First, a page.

1st Anniversary of the Battle of Vimy Ridge. Over the top @ 5.30 am.
I make application for leave to Canada for 3 months. Gave application to Capt. Rix, OC, C. Coy, Canadian Forestry Corps.
Bosche is now at Albert. Damn it!
Sir Doug. Haig “fires” a couple of generals – about time too!!
*In 1918 Haig oversaw the successful British advances on the Western Front which led to victory for the Allies in November. Haig has been criticised by many over the years for his tactics, which it is argued were deeply flawed. The wartime Prime Minister, David Lloyd George, was one such critic. He wrote that he sometimes wondered whether he should have resigned on more than one occasion rather than permit Haig to continue with his strategy. On the other hand, it is suggested that Haig’s hand was largely forced by the pressure placed by the French for constant relief on the Western Front, on the Somme in 1916 and at Passchendaele in 1917. ( http://www.firstworldwar.com/bio/haig.htm)
Up @ am & make a tour of East end of London. Also around St. Paul’s. I find Ch. of St. Magnus. Called earlier days St. Magnes. Ch. Of All Hallows is pulled down. Saw a tank on the move. Have dinner at Canadian Y.M.C.A. In afternoon I tour the West End. Have tea @ Eagle “American” Y.M.C.A. Then to Baron’s Court to see Aunt Rhia. She gives me photos of Dad (Harry & I when young).
Contract a cold thru working in garden. I tied up the raspberry canes etc. for Kitsie. Tour the village of Mapperley with Kitsie during day to register people re margarine, sugar & tea cards. Play cards (Rummy) at night. My cold is cured by brandy & hot water, sugar etc.
*The impact of the German U-boat campaign made food shortages a serious problem by 1918. Malnutrition was seen in poor communities and as a result the government introduced rationing in 1918. Food products were added to the list as the year progressed. In January 1918, sugar was rationed and by the end of April meat, butter, cheese and margarine were added to the list of rationed food. Ration cards were issued and everyone had to register with a butcher and grocer.
Up @ 7.30. To Probate Registry Office Leicester & search wills. Have a special room & attendance – from 10 am to 4.30 pm. Go to Food Controller & get my weeks ration of tea, sugar & butter.
Have a little difficulty in getting my leave. Catch the 11.25 from Egham to London. To Manuscript Room British Museum. Later to Aunt Rhia’s. Leave @ 8 pm for Central London. In bed at my hotel when Air Raid alarm is sounded. I go upstairs & witness it.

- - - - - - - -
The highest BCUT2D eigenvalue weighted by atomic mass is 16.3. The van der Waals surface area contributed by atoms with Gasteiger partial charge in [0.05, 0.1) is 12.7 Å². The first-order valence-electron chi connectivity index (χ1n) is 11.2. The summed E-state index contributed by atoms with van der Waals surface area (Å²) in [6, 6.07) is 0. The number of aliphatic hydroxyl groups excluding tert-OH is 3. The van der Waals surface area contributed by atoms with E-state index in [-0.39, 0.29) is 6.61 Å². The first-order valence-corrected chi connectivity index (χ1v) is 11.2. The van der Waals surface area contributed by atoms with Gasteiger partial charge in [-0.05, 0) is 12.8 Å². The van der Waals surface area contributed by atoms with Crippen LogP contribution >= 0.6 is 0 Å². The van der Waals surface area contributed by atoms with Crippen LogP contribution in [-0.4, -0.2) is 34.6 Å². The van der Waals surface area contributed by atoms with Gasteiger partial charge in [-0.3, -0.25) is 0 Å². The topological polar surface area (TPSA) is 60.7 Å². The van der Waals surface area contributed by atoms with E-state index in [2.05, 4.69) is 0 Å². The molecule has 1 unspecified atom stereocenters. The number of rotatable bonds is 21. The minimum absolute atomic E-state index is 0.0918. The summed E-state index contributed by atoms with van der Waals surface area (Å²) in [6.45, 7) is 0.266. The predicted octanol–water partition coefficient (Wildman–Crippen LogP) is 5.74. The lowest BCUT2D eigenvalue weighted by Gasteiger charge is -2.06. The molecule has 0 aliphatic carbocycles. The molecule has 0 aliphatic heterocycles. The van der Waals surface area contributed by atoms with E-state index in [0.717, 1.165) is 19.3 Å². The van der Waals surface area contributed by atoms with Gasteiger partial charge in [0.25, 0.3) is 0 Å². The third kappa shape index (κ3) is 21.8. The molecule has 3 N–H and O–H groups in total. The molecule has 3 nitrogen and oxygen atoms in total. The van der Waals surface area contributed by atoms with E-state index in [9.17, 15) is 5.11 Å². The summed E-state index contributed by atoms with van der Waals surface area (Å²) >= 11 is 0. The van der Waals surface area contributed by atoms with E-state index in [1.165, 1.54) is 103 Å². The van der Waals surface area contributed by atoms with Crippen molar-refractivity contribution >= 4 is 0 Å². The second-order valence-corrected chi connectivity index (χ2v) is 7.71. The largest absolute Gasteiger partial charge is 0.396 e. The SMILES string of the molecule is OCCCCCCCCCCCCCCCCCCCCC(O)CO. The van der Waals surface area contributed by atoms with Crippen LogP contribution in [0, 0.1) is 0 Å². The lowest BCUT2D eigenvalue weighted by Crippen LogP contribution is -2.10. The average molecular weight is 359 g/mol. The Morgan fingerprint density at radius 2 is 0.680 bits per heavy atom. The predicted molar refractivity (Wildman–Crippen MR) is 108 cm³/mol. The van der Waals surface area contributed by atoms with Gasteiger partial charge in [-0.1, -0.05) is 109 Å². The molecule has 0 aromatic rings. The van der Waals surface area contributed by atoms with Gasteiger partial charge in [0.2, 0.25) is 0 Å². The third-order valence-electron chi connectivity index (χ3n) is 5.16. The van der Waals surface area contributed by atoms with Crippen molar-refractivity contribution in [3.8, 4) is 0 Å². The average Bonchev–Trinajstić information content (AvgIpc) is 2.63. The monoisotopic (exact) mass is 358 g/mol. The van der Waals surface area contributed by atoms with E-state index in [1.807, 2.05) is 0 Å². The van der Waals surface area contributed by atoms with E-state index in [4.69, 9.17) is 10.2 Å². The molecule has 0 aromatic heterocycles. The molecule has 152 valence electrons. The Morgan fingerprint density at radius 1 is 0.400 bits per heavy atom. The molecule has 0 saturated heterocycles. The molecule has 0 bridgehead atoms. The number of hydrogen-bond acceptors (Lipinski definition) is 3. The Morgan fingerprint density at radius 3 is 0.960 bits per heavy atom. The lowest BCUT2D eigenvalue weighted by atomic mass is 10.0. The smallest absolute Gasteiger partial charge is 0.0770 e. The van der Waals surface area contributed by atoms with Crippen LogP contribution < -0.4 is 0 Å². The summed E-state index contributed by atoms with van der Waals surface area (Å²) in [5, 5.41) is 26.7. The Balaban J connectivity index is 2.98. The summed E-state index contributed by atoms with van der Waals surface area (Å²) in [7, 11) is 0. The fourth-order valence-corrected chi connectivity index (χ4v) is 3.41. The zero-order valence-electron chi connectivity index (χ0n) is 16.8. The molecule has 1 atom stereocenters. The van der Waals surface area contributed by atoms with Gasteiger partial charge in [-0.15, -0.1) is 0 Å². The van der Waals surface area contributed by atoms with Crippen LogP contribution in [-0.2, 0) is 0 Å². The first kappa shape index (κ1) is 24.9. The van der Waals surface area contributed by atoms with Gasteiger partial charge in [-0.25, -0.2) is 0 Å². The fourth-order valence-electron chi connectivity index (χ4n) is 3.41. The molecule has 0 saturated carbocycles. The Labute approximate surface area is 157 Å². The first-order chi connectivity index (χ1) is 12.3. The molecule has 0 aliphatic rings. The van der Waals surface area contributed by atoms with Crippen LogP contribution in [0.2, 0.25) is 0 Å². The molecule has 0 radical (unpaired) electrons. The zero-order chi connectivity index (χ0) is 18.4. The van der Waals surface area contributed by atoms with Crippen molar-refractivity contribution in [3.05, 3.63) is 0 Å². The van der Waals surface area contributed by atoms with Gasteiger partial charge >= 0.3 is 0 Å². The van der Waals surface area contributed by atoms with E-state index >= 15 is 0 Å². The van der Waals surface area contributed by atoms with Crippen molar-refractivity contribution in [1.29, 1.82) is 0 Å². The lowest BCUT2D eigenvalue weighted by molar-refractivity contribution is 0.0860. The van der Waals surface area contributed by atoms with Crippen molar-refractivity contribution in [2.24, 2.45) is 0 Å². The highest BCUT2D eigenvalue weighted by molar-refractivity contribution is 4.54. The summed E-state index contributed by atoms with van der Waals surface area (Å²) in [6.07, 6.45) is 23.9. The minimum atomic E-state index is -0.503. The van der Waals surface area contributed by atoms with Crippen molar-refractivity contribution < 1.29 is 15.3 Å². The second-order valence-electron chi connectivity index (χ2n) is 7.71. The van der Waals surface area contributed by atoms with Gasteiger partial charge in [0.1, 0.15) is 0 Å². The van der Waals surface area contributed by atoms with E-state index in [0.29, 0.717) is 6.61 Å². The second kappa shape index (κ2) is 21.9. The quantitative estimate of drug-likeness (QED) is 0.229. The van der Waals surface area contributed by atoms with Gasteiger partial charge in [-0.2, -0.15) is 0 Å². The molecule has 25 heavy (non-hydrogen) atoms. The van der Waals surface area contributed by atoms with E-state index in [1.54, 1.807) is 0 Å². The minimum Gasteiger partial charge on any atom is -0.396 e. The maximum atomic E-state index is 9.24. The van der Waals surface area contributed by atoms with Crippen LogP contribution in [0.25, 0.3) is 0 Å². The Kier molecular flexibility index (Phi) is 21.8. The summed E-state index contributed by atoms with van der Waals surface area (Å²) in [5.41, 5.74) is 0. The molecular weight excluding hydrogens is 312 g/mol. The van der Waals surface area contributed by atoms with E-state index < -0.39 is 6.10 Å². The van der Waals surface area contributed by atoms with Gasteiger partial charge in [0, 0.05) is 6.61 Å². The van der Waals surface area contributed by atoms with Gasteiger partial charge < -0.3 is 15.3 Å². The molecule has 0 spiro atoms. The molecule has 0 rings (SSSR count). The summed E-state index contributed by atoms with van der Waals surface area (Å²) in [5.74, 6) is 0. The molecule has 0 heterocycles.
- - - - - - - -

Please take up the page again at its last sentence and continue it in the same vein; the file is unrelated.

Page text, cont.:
Rec’d permission to go to Cathedral (Newcastle Tyne) to see His Majesty King George & Queen M. Cath. packed. 100 of us (wounded from Hosp.) are present in the North Transept & have a good view.
At 3 pm I go to Alderman Archibald’s to tea. Mrs. Arnott is there. I leave @ 8:30 with Mrs. Stewart of Ryton. Their Majesties go away in evening.
Monday evening 17th. To Hunters family & well entertained.
Roused at 6 am to be ready at 7:30 to go in bus to boat. Embarked on P. de Coninck for Dover. Journey takes about 2 hours. Very cold. Most of troops are on deck. Enter train for Newcastle. Given soup & meat on train. S. Major Russell of 4th C.M.R. is with me. Arrive Newcastle at 11 pm & go to Armstrong College (of Armstrong Whitworth factory works) which is filled up with hospital arrangements.
*When war broke out in August 1914, the First Northern General Hospital was mobilised with the rest of the Territorial General Hospitals. The original provision was for 540 beds, but by 1917 this had risen to 2166 and the unit took over Armstrong College, Durham University, the Newcastle Workhouse Infirmary (now Newcastle General Hospital) and a private house to serve as hospital accommodation.
Arrived last night at Casualty Clearing Station at 9:30 pm. Given clean change & put to bed on a stretcher. Awake all night, very cold. Up at 6 am. Wash in bed & breakfast of porridge. At 9:30 am we are put into a car for the station & board train for Boulogne, arriving after numerous painful stops @ 6 pm. Detrained @ 7 pm. Put into bus for #2 Australian General Hospl. in marquees.
*2 AGH Boulogne, France This was a large tented hospital, and most of the patients were battle casualties. It came to specialise in the treatment of fractures. This hospital experienced many air raids. Towards the end of the war there were outbreaks of influenza. When the armistice was signed, the staff barely found time to celebrate. They were too busy treating the influenza victims who continued to arrive throughout November.